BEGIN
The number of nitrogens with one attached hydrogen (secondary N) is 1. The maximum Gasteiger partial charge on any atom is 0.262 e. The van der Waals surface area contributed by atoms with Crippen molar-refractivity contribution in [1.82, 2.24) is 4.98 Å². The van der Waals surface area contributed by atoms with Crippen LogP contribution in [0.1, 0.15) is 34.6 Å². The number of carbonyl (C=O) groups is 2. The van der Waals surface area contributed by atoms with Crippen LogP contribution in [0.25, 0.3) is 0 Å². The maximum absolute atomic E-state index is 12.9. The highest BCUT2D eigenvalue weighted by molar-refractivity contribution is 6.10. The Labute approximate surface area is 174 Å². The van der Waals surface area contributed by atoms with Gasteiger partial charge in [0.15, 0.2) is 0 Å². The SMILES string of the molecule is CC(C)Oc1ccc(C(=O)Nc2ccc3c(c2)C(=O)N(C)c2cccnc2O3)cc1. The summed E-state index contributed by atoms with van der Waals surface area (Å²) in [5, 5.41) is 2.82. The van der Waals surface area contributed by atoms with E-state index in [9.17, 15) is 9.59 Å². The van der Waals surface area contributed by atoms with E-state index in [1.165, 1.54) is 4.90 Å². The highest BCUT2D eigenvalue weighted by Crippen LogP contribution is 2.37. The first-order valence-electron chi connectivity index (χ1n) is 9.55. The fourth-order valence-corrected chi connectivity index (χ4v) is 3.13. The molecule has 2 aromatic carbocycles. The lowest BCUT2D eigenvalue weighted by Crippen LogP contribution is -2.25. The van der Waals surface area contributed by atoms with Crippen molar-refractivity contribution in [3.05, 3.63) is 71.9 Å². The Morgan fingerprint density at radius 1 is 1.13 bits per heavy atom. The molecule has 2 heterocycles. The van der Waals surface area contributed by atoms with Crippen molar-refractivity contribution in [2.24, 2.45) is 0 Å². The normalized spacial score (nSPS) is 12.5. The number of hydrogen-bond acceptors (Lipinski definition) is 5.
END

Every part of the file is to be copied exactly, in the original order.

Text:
The number of nitrogens with one attached hydrogen (secondary N) is 1. The maximum Gasteiger partial charge on any atom is 0.262 e. The van der Waals surface area contributed by atoms with Crippen molar-refractivity contribution in [1.82, 2.24) is 4.98 Å². The van der Waals surface area contributed by atoms with Crippen LogP contribution in [0.1, 0.15) is 34.6 Å². The number of carbonyl (C=O) groups is 2. The van der Waals surface area contributed by atoms with Crippen LogP contribution in [0.25, 0.3) is 0 Å². The maximum absolute atomic E-state index is 12.9. The highest BCUT2D eigenvalue weighted by molar-refractivity contribution is 6.10. The Labute approximate surface area is 174 Å². The van der Waals surface area contributed by atoms with Gasteiger partial charge in [0.15, 0.2) is 0 Å². The SMILES string of the molecule is CC(C)Oc1ccc(C(=O)Nc2ccc3c(c2)C(=O)N(C)c2cccnc2O3)cc1. The summed E-state index contributed by atoms with van der Waals surface area (Å²) in [5, 5.41) is 2.82. The van der Waals surface area contributed by atoms with E-state index in [9.17, 15) is 9.59 Å². The van der Waals surface area contributed by atoms with E-state index in [1.165, 1.54) is 4.90 Å². The highest BCUT2D eigenvalue weighted by Crippen LogP contribution is 2.37. The first-order valence-electron chi connectivity index (χ1n) is 9.55. The fourth-order valence-corrected chi connectivity index (χ4v) is 3.13. The molecule has 2 aromatic carbocycles. The lowest BCUT2D eigenvalue weighted by Crippen LogP contribution is -2.25. The van der Waals surface area contributed by atoms with Crippen molar-refractivity contribution in [3.05, 3.63) is 71.9 Å². The Morgan fingerprint density at radius 1 is 1.13 bits per heavy atom. The molecule has 2 heterocycles. The van der Waals surface area contributed by atoms with Crippen molar-refractivity contribution in [2.24, 2.45) is 0 Å². The normalized spacial score (nSPS) is 12.5. The number of hydrogen-bond acceptors (Lipinski definition) is 5.